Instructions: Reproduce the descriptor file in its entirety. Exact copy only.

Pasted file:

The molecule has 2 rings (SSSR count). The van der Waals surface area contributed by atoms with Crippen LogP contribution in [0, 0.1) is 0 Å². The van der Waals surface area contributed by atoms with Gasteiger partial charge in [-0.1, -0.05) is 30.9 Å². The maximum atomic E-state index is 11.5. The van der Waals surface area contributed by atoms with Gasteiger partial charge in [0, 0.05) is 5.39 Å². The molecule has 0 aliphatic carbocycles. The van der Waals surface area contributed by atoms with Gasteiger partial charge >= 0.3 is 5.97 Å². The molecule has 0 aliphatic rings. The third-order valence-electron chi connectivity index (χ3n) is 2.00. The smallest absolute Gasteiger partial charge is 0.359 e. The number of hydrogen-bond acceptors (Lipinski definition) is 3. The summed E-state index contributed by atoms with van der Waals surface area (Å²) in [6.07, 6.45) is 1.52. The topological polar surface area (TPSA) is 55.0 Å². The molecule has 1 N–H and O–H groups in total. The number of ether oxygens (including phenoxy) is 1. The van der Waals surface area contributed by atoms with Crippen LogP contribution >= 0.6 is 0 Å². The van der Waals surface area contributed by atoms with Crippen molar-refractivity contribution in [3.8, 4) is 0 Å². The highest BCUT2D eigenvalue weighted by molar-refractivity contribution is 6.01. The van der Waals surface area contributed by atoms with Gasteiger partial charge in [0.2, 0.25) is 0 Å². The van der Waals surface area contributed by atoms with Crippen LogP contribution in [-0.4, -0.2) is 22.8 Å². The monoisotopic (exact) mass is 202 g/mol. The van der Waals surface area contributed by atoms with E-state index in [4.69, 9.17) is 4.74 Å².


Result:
The molecule has 2 rings (SSSR count). The van der Waals surface area contributed by atoms with Crippen LogP contribution in [0, 0.1) is 0 Å². The van der Waals surface area contributed by atoms with Gasteiger partial charge in [-0.1, -0.05) is 30.9 Å². The maximum atomic E-state index is 11.5. The van der Waals surface area contributed by atoms with Gasteiger partial charge in [0, 0.05) is 5.39 Å². The molecule has 0 aliphatic carbocycles. The van der Waals surface area contributed by atoms with Gasteiger partial charge >= 0.3 is 5.97 Å². The molecule has 0 aliphatic rings. The third-order valence-electron chi connectivity index (χ3n) is 2.00. The smallest absolute Gasteiger partial charge is 0.359 e. The number of hydrogen-bond acceptors (Lipinski definition) is 3. The summed E-state index contributed by atoms with van der Waals surface area (Å²) in [6.07, 6.45) is 1.52. The topological polar surface area (TPSA) is 55.0 Å². The molecule has 1 N–H and O–H groups in total. The number of ether oxygens (including phenoxy) is 1. The van der Waals surface area contributed by atoms with Crippen LogP contribution >= 0.6 is 0 Å². The van der Waals surface area contributed by atoms with Crippen molar-refractivity contribution in [3.8, 4) is 0 Å². The highest BCUT2D eigenvalue weighted by molar-refractivity contribution is 6.01. The van der Waals surface area contributed by atoms with Gasteiger partial charge in [0.2, 0.25) is 0 Å². The van der Waals surface area contributed by atoms with Crippen LogP contribution in [-0.4, -0.2) is 22.8 Å². The monoisotopic (exact) mass is 202 g/mol. The van der Waals surface area contributed by atoms with E-state index in [4.69, 9.17) is 4.74 Å².